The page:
Friday night - Just as dinner ended, the heavens opened and the downpour began. It lasted until well after 11pm so the poor dogs were denied their post prandial walk.
Saturday morning and MWNN metamorphososed into Captain Bligh, lashed me to the mast, and set out into the teeth of a fierce gale, promisisng to heave to if the wind didn't subside - the fibber. We took off from Cuissery at 11.30am; it's now 4.30 pm and we're still motoring. Lunch was a mug of soup with home made crutons, a packet of crisps and a pot of tea on-the-go.
The second lock of the day at Loisy was a masterpiece of French lock logic; the back gates would close only when the front sluices were opened fully. As we were right up against the front gates, with a hire boat full of South Africans behind us, MWNN refused to open the slackers fully. He almost came to blows with a group of workmen who were lunching at the lockside cafe when one of them began winding the paddle at great speed. Meanwhile the bows of the boat began swinging wildly and, with only one hand on the middle rope and the other on the tiller and throttle, there was little I could do from preventing us crashing across to the opposite side of the lock. I yelled 'front rope' to MWNN to bring him to his senses and back off from the nose to nose confrontation with the 'helpful but ignorant of boat safety' Frenchman.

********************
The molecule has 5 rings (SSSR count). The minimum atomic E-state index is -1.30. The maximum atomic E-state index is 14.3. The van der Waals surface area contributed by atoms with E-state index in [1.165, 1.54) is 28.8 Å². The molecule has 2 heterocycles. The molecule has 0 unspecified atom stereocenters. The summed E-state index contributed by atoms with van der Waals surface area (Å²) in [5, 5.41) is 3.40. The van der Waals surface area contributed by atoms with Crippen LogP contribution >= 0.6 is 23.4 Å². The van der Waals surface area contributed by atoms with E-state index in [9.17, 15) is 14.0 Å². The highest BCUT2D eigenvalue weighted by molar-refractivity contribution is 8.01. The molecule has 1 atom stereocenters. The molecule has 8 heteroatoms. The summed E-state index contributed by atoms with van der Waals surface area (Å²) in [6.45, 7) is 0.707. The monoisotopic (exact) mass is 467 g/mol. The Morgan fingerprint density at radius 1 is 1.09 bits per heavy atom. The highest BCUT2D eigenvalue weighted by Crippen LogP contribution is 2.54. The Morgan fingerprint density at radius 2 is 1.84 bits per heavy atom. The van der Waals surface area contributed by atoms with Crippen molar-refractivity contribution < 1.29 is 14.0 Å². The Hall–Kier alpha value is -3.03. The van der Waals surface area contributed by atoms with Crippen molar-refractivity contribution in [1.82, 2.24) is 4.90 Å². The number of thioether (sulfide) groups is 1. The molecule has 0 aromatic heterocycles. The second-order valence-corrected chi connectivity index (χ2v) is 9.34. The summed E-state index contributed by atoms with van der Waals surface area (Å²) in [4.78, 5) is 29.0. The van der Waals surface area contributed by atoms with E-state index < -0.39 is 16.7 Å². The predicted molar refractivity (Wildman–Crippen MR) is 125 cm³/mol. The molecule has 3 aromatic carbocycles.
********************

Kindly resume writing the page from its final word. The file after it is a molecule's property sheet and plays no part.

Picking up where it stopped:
The final lock of the day was no easier, someone had walked off with one of the paddle handles, leaving it in the open position. With the wind no kinder, the boat was tossed around in the lock chamber, despite the slow opening attempted by MWNN.
The remaining 3.5 km into Louhans passed univentfully and, despite the wind, we were able to moor stern-in alongside a hire boat and batten down the hatches for the night.
Sunday 18th - The day dawned bright with a clear blue sky after a night of a magnificent full moon and little cloud. The wind is still very strong, so much so that the washing that I did and put out on the over-stern-side dryer had to be brought in just as we started lunch. The drying rack was being lifted and was in danger of deposting the clean clothes into the river. The sun disappeared and we now have full cloud cover and a bitter wind.
For lunch I served pate de fois with salad, followed by steamed Atlantic Salmon, new potatoes, petit pois with half bottle of Mumms, ending with goat's cheese and compte with red wine (for MWNN), coffee and speculos. My wonderful battery driven frother makes the most fabulous frothy milk (dried skimmed milk heated with boiling water) so I am able to enjoy my latte and cappucino to my heart's content.
It's market day in Louhans tomorrow morning. The market spreads all through the town and sells just about everything; from cheese to chickens, pears to peacocks, duvets (we need a new one) to donkeys. We've a long list of items to buy but MWNN has forbidden the purchase of either a goat or a donkey (the old spoilsport)